Saturday, September 15, 2012

Huckleberries and Mountain Beavers

On Thursday one of my fellow grad students, Joyce, graciously took me out to her top secret huckleberry picking location/research site. Her dissertation is on the modern and ancient use of huckleberry patches in the Cascades.

We had an amazing day that still felt like summer. We picked huckleberries for five hours straight. There were some fantastic patches of the regular huckleberries as well as red huckleberries (cherry berries) and blue berries. I learned some really cool things from Joyce about plants in that area. I also learned about the existence of mountain beavers - I had never heard of them before! They're an ancient rodent that only lives in the Cascades and Sierras. They are pretty unique little critters and they're actually not really very closely related to the North American beaver. It appears that their ancestors split around 80 million years ago.

Mountain beavers live in burrows and we saw bunches of them in the huckleberry patches. The mountain beavers require a lot of water anywhere they live because they can't produce concentrated urine (I'm not exactly sure why or what that means other than that they need ample moisture). The lake bed at Joyce's research site always seems to be dry, but the presence of mountain beavers suggests that there actually must be a decent amount of water somewhere nearby underground. And that might explain why the huckleberries are so abundant in this one area, but not in other areas nearby. Pretty cool!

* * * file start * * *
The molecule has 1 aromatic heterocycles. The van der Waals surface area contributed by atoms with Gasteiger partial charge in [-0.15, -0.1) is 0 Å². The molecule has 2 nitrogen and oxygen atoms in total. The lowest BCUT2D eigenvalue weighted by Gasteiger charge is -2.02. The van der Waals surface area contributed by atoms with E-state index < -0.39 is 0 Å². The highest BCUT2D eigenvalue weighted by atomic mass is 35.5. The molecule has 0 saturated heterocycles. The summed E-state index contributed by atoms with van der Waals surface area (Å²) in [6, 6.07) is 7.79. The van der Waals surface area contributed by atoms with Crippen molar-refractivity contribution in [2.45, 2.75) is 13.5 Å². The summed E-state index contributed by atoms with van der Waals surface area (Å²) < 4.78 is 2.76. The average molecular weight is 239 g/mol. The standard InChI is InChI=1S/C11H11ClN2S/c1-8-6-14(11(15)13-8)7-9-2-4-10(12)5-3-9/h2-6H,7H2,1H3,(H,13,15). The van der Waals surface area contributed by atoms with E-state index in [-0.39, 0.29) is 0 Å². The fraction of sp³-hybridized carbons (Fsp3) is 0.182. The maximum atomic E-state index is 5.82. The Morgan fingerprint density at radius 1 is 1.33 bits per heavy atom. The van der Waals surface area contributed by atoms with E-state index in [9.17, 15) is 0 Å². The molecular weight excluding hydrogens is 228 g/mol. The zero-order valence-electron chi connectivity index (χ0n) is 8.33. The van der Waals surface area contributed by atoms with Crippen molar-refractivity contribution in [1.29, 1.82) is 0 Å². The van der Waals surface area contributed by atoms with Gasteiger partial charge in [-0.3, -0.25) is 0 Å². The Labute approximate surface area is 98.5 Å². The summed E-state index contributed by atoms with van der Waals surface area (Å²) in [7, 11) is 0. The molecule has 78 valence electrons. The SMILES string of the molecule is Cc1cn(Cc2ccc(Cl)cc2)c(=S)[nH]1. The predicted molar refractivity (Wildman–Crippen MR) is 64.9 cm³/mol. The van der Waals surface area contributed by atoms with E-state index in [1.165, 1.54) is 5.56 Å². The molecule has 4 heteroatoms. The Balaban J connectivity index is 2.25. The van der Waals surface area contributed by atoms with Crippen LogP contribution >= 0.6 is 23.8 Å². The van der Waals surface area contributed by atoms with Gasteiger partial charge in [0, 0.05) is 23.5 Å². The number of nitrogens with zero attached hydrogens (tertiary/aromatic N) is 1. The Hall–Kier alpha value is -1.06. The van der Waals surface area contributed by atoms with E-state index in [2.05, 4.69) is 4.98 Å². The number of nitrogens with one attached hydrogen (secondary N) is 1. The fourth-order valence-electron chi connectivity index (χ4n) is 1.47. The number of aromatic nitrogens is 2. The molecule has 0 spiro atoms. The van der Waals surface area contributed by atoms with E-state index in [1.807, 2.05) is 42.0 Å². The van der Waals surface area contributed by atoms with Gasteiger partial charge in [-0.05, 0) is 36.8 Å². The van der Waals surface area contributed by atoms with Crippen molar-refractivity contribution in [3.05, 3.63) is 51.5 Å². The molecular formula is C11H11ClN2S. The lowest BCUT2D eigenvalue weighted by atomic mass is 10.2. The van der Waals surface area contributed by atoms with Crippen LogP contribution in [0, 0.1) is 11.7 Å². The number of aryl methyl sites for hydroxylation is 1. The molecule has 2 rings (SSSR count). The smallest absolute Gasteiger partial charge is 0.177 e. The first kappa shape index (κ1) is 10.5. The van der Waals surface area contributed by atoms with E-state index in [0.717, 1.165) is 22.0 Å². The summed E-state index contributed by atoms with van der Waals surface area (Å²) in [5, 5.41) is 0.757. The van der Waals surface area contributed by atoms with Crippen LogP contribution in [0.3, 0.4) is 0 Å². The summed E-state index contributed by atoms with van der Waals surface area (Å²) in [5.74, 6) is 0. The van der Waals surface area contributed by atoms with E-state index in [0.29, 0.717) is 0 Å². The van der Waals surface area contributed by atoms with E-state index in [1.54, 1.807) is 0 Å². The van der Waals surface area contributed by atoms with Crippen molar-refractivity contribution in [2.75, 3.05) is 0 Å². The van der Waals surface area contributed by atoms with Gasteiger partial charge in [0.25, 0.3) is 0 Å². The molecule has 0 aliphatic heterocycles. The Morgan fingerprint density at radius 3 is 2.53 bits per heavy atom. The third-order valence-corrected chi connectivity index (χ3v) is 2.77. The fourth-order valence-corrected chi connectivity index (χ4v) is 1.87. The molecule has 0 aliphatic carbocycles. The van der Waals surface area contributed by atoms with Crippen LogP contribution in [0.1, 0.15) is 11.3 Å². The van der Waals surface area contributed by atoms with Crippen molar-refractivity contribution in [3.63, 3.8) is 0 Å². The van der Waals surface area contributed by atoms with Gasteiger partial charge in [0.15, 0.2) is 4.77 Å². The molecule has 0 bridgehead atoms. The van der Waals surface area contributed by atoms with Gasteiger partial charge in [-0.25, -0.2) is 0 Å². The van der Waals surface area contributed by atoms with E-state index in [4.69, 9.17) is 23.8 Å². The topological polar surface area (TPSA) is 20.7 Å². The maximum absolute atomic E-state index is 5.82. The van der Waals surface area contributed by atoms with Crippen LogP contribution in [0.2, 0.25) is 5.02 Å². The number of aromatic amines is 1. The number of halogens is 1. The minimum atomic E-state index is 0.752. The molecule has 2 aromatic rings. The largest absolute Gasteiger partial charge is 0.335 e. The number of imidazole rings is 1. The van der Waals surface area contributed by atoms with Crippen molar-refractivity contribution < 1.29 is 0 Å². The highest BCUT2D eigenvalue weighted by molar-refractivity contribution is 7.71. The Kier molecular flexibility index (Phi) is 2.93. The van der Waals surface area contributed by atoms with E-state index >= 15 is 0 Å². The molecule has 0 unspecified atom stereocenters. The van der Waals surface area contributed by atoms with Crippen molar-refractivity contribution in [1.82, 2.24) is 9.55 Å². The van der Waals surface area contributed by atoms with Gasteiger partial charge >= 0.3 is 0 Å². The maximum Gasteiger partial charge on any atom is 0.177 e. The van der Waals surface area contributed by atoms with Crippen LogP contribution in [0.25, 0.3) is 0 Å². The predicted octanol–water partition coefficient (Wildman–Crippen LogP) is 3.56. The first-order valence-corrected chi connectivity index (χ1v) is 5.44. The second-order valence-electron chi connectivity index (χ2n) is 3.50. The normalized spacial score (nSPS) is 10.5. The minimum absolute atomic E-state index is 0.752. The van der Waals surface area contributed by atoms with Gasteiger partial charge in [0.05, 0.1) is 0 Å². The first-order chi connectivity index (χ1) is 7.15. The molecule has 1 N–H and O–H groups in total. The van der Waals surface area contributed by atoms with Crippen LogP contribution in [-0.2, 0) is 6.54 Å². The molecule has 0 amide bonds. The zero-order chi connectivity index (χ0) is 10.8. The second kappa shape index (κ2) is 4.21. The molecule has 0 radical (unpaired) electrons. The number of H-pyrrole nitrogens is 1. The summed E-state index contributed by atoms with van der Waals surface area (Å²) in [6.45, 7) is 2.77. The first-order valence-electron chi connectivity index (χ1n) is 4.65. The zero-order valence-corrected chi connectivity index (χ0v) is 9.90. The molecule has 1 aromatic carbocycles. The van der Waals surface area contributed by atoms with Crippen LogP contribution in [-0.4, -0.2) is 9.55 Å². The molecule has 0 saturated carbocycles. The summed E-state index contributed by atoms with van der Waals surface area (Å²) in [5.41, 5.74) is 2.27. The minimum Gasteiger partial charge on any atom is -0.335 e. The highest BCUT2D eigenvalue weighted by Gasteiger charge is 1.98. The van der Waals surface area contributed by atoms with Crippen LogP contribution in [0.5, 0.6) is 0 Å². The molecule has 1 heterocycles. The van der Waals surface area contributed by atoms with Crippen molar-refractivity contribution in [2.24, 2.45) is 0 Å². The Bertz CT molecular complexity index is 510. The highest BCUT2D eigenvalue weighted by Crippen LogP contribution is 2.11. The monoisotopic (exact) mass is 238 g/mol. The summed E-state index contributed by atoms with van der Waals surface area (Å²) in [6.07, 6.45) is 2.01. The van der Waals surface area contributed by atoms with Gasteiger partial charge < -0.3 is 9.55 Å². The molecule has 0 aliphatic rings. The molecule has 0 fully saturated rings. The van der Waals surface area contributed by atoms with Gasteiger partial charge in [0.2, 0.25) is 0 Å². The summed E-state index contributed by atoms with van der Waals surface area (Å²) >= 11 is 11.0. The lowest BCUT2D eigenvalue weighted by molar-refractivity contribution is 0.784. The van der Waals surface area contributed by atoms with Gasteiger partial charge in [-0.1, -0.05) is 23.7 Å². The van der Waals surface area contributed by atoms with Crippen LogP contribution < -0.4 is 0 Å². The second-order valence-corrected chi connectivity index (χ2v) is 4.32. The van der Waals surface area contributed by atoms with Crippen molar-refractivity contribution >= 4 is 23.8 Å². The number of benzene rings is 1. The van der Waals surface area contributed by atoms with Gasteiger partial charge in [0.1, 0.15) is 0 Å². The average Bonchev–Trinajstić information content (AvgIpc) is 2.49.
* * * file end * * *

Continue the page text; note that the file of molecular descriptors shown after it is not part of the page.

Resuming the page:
Joyce at her research site (I doubt anyone would be able to figure out where this is!)

Black huckleberry, red huckleberry, and blueberry

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